Robert Drysdale: Where Does He Rank Among the UFC's BJJ Players?

Hunter HomistekCorrespondent IJune 4, 2013


Robert Drysdale possesses Brazilian Jiu-Jitsu skills comparable to any man on the planet. 

A gold medalist in the black-belt division at both the 2005 World Jiu-Jitsu championship (Mundials) in Rio de Janeiro, Brazil and the 2007 Abu Dhabi Combat Club Submission Wrestling World Championship (ADCC), Drysdale's reputation as one of the premier BJJ practitioners in the world is well earned and well tested. 

Since he began his MMA career in July 2010, Drysdale has posted a Ronda Rousey-esque record of six wins and no losses, all via first-round submission. In fact, Drysdale's longest fight to date lasted a meager 2 minutes, 54 seconds, and his average fight time is a preposterous 1 minute, 48 seconds. 

To say the man is exceptional on the mat is to underscore his true greatness. There are black belts in the sport of Brazilian Jiu-Jitsu, and then there are truly elite black belts who enjoy an inherent set of prodigal skills than can be neither learned nor replicated. 

Robert Drysdale falls into the latter category. 

With the recent announcement that Drysdale will join the UFC, making his debut at UFC 163 against Ednaldo Oliveira, via, grappling fanatics have reason to smile wide—the jiu-jitsu virtuoso has arrived on the big stage, and he will get the chance to test his skills against similarly elite jiu-jiteiros. 

Names like Fabricio Werdum, Vinny Magalhaes, Ronaldo "Jacare" Souza, Demian Maia and Roger Gracie dot the UFC's roster, and fans will undoubtedly want to know how Mr. Drysdale stacks up to these veteran ground wizards. 

The answer? Favorably.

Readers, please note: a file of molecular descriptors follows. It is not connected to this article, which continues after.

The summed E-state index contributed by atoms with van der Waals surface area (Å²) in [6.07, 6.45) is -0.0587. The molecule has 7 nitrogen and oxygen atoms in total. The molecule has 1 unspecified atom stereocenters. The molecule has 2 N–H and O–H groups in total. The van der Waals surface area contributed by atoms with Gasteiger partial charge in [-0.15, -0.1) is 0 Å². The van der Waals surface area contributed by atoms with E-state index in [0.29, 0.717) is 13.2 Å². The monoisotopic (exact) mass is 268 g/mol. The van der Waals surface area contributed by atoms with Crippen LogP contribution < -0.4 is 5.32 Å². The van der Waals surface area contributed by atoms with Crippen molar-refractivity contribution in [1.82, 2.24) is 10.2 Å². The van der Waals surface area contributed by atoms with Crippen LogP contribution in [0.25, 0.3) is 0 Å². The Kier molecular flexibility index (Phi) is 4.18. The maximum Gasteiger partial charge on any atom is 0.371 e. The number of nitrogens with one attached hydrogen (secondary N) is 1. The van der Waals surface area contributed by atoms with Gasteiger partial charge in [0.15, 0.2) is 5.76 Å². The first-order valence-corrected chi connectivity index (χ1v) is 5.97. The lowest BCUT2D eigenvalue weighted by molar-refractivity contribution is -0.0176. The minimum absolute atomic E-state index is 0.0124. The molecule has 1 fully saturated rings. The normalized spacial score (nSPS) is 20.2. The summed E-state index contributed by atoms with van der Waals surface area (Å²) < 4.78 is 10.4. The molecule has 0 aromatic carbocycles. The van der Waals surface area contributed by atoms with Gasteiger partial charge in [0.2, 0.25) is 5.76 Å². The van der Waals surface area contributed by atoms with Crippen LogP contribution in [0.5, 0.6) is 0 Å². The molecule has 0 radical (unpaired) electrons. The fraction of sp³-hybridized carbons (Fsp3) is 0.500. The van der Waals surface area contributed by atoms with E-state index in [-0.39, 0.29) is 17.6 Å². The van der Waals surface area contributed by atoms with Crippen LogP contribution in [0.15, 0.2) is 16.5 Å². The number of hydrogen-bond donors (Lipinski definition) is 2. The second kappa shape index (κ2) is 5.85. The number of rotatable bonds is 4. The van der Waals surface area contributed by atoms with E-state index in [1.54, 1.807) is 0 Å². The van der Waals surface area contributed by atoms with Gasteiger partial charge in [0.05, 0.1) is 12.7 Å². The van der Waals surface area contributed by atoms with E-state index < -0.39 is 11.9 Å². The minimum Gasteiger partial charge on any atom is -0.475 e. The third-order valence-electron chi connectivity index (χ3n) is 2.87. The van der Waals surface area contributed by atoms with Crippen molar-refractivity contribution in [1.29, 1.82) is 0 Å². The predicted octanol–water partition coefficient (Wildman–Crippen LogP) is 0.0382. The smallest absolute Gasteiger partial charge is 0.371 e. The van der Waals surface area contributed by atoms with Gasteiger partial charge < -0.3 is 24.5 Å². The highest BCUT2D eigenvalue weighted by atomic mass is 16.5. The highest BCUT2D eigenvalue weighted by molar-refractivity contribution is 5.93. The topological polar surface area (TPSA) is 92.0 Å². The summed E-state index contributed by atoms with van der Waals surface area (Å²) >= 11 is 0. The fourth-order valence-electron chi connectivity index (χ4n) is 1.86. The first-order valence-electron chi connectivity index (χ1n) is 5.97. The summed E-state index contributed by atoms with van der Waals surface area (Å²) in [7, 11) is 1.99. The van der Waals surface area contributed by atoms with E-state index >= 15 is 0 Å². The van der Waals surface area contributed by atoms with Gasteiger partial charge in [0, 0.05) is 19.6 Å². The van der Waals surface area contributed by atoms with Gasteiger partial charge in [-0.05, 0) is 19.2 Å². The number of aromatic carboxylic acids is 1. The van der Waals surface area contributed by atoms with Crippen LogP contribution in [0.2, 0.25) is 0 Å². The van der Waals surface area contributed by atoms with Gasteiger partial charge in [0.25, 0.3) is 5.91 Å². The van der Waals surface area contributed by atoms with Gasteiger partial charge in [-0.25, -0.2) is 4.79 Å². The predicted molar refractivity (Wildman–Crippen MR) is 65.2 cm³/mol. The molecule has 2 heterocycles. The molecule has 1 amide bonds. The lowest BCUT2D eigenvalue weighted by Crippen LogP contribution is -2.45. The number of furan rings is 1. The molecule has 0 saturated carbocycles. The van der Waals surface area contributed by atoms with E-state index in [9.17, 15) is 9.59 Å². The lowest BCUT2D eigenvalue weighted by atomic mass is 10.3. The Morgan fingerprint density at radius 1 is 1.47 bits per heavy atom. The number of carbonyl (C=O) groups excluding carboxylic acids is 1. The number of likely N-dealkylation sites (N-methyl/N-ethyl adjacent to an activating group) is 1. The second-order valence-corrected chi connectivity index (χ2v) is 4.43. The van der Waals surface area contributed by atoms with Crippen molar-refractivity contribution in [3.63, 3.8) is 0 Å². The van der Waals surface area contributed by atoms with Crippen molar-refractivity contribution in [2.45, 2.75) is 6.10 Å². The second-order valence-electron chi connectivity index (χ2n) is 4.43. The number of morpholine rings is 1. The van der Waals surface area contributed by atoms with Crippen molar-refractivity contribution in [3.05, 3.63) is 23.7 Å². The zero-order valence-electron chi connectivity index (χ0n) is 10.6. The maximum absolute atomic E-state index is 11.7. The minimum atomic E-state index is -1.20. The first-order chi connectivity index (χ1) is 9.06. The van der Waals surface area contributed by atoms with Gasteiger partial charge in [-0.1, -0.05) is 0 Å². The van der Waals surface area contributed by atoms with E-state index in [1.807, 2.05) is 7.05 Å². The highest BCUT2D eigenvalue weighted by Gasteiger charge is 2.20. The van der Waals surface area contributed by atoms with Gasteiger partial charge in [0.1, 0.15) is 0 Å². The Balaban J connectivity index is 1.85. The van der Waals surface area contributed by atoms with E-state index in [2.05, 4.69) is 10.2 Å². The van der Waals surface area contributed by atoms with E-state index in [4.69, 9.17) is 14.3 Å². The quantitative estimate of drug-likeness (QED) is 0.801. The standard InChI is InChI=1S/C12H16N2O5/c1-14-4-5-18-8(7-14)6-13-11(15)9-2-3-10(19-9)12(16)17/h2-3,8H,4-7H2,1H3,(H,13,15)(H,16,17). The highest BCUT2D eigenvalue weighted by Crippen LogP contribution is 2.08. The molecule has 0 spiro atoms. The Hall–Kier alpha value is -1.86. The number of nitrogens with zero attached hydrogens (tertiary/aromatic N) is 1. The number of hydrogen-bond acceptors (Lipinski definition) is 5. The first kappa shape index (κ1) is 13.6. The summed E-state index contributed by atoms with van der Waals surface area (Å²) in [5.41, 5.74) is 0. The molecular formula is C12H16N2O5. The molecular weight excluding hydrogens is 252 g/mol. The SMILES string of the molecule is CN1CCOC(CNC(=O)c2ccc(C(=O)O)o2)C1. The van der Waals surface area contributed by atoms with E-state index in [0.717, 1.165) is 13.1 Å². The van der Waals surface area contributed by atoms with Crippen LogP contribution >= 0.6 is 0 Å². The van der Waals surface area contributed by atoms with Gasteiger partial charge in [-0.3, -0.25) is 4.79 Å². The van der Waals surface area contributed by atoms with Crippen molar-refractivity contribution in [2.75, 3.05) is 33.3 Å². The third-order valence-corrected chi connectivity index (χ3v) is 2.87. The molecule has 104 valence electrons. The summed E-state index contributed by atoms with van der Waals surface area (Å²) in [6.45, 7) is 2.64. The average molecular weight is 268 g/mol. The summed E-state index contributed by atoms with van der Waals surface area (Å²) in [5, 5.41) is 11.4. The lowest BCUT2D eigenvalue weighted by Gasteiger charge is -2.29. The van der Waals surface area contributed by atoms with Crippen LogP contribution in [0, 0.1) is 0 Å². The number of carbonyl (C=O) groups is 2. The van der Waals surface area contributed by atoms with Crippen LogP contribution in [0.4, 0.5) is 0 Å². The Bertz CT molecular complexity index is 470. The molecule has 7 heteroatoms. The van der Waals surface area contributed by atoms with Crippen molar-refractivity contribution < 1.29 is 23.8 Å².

Drysdale represents a unique case of a top-level grappler who has excelled in formal competition in the past but who is not very active on the BJJ circuit due to his decision to pursue a career in mixed martial arts. Because of this, he does not have the sheer volume of medals or accolades of some of his contemporaries despite the fact that he can certainly compete against them. 

To illustrate this point, one needs look no further than Drysdale's 2007 ADCC victory against Marcelo Garcia. In the eyes of many hardcore BJJ enthusiasts, Garcia is "the" man—a small fighter who topples giants, a lock for the Mount Rushmore of BJJ. 

If you defeat Marcelo Garcia, you are doing something very, very right. Because of his relative inactivity, however, it is difficult to say Drysdale is better than Maia, Gracie, Magalahes, Jacare or Werdum—they are simply too proven and too consistent as pure BJJ artists. 

That in mind, I think Drysdale sits just outside the top five on the UFC's roster where straight grappling skills are concerned, but he resides comfortably in the top 10. 

When you're compared to names like Maia, Gracie and Magalhaes, sixth or seventh place is more than respectable—it's remarkable. 

Robert Drysdale is a BJJ master, and UFC fans will be treated to a display of nearly unmatched ground skills when he steps into the cage at UFC 163. 

Ednaldo Oliveira beware, and don't forget: tapping is the answer to that sharp pain in your elbow. 


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